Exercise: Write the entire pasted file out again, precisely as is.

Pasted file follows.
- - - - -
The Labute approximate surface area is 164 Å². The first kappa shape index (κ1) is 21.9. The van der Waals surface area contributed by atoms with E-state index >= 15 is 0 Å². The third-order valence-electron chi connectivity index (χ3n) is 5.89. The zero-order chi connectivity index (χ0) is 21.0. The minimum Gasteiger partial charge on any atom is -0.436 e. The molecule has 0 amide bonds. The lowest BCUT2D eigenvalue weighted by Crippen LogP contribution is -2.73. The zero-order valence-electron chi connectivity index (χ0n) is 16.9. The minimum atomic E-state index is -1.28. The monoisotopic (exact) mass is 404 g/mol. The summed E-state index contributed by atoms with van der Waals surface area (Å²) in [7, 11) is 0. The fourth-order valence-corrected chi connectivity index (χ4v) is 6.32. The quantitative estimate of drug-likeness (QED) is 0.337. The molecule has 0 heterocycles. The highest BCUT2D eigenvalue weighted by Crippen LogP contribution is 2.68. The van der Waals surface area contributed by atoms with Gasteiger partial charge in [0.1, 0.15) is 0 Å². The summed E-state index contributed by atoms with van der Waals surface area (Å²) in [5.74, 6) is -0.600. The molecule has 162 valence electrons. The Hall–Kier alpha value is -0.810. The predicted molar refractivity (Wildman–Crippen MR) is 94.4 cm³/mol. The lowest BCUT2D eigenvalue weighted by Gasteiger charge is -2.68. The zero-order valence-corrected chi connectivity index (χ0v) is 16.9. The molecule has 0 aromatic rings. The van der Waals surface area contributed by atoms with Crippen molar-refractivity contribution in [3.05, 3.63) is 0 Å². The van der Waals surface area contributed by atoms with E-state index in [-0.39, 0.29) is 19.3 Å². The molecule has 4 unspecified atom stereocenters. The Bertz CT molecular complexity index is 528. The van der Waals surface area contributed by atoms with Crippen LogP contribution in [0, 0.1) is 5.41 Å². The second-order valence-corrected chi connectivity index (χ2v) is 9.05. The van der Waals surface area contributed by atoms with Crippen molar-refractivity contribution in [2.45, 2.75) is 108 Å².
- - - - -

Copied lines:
The Labute approximate surface area is 164 Å². The first kappa shape index (κ1) is 21.9. The van der Waals surface area contributed by atoms with E-state index >= 15 is 0 Å². The third-order valence-electron chi connectivity index (χ3n) is 5.89. The zero-order chi connectivity index (χ0) is 21.0. The minimum Gasteiger partial charge on any atom is -0.436 e. The molecule has 0 amide bonds. The lowest BCUT2D eigenvalue weighted by Crippen LogP contribution is -2.73. The zero-order valence-electron chi connectivity index (χ0n) is 16.9. The minimum atomic E-state index is -1.28. The monoisotopic (exact) mass is 404 g/mol. The summed E-state index contributed by atoms with van der Waals surface area (Å²) in [7, 11) is 0. The fourth-order valence-corrected chi connectivity index (χ4v) is 6.32. The quantitative estimate of drug-likeness (QED) is 0.337. The molecule has 0 heterocycles. The highest BCUT2D eigenvalue weighted by Crippen LogP contribution is 2.68. The van der Waals surface area contributed by atoms with Gasteiger partial charge in [0.1, 0.15) is 0 Å². The summed E-state index contributed by atoms with van der Waals surface area (Å²) in [5.74, 6) is -0.600. The molecule has 162 valence electrons. The Hall–Kier alpha value is -0.810. The predicted molar refractivity (Wildman–Crippen MR) is 94.4 cm³/mol. The lowest BCUT2D eigenvalue weighted by Gasteiger charge is -2.68. The zero-order valence-corrected chi connectivity index (χ0v) is 16.9. The molecule has 0 aromatic rings. The van der Waals surface area contributed by atoms with Crippen molar-refractivity contribution in [3.05, 3.63) is 0 Å². The van der Waals surface area contributed by atoms with E-state index in [-0.39, 0.29) is 19.3 Å². The molecule has 4 unspecified atom stereocenters. The Bertz CT molecular complexity index is 528. The van der Waals surface area contributed by atoms with Crippen LogP contribution in [0, 0.1) is 5.41 Å². The second-order valence-corrected chi connectivity index (χ2v) is 9.05. The van der Waals surface area contributed by atoms with Crippen molar-refractivity contribution in [2.45, 2.75) is 108 Å².